Home Fair Oaks Ranch Trash pickup yields scholarship for Champion grad

Trash pickup yields scholarship for Champion grad

Volunteer got golf team cleaning up community


FAIR OAKS RANCH — Trash turned into treasure for Dean Defendorf, a recent Boerne-Champion High School graduate who received a scholarship from the Don’t mess with Texas campaign.

The 19-year-old was awarded an $8,000 college grant for leading his institution’s fellow golfers on multiple cleanups of a two-mile stretch of Texas 46 as part of the state’s Adopt-A-Highway program.

“A lot of athletes never really got involved with community service. This was just an easy way — because I was on the golf team — to just directly influence my teammates to give back a little bit,” Defendorf said.

He’s grateful the award can help his parents with his tuition costs, Defendorf said. His former coach is also proud of the achievement.

“I was very happy when he got that scholarship,” said Jason Sweatman, the head golf coach. “It couldn’t go to a more deserving kid. He puts everybody else first.”

Defendorf organized his teammates, coach and parents to collect more than 150 bags of litter along the highway three miles east of the school.

The ensemble spruced the roadway at least four times a year, often early on Sunday mornings. The largest cleanup enlisted more than 20 volunteers.

In mid-August, Defendorf left to attend Texas A&M University in College Station to pursue a degree in aerospace engineering.

Scholarship organizers received 330 submissions this year from Texas high school seniors planning to pursue a degree at a two- or four-year accredited state college or university.

“He set an example for both adults in his community and for his fellow students that litter belongs in a trash can, not on the side of Texas roads,” said Becky Ozuna, Don’t mess with Texas campaign manager.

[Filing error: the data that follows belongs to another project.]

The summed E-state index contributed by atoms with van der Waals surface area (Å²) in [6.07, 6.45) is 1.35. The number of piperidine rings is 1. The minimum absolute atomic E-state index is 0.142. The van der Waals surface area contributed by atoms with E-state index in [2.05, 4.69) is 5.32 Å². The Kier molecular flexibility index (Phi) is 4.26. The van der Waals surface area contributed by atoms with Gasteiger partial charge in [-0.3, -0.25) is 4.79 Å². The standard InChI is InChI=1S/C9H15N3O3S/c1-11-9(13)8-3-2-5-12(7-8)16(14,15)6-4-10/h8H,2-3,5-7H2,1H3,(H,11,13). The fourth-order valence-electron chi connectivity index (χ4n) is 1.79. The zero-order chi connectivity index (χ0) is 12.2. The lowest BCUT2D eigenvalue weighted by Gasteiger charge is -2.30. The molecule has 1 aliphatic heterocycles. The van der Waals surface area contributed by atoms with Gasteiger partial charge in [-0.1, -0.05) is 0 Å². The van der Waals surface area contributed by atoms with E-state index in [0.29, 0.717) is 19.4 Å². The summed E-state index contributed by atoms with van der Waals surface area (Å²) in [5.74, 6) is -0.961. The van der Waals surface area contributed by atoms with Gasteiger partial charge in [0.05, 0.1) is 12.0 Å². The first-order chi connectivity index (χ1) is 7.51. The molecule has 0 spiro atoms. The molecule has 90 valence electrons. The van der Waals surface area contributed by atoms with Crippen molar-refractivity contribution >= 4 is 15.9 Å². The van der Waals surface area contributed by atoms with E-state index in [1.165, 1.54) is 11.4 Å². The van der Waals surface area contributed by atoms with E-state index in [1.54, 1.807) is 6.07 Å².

As a junior, Defendorf came up with the idea to collect refuse; by the summer of 2018, just before his senior year, he held the first outing.

“It definitely did bring us all together. Made our relationships stronger,” said A.J. Finger, 19, a former teammate now attending Blinn College to study agriculture business.

Each time, the road crew gathered 30 to 40 bags of rubbish, ranging from pieces of tires to soda cans and cardboard.

“It was just different than just going out on the golf course and playing. We were able to do something else that benefited the environment and our community,” Finger said.

The collected garbage was left by an Adopt-A-Highway sign marked “Champion Golf Team,” where Don’t mess with Texas staff properly disposed of it from there.

Champion’s golfers wanted to do something to help the neighborhood, realizing very soon the extent of the litter problem.

“If we just keep letting it build up like that, eventually the grass will die and trees won’t grow,” Defendorf said.

Sweatman said Defendorf’s behind-the-scenes diligence created a local presence.

“It makes us look good. We’ve gotten several letters from representatives about our community service and it’s all because he decided to put his name forward,” the coach said.

According to a recent study, 362 million pieces of visible trash accumulate on Texas roadways yearly, Ozuna said.

“Unfortunately, litter is a big problem in Texas. One in four Texans admit to having littered in the past,” added Ozuna.

Junior Jacob King, 17, another Champion golfer, will now lead the effort. Defendorf, meanwhile, hopes to start something similar in college, especially since he’s a Corps of Cadets member, he said.

During his last year at Champion, Defendorf was president of the National Honor Society and held a campus cleanup. He was also active with student council.


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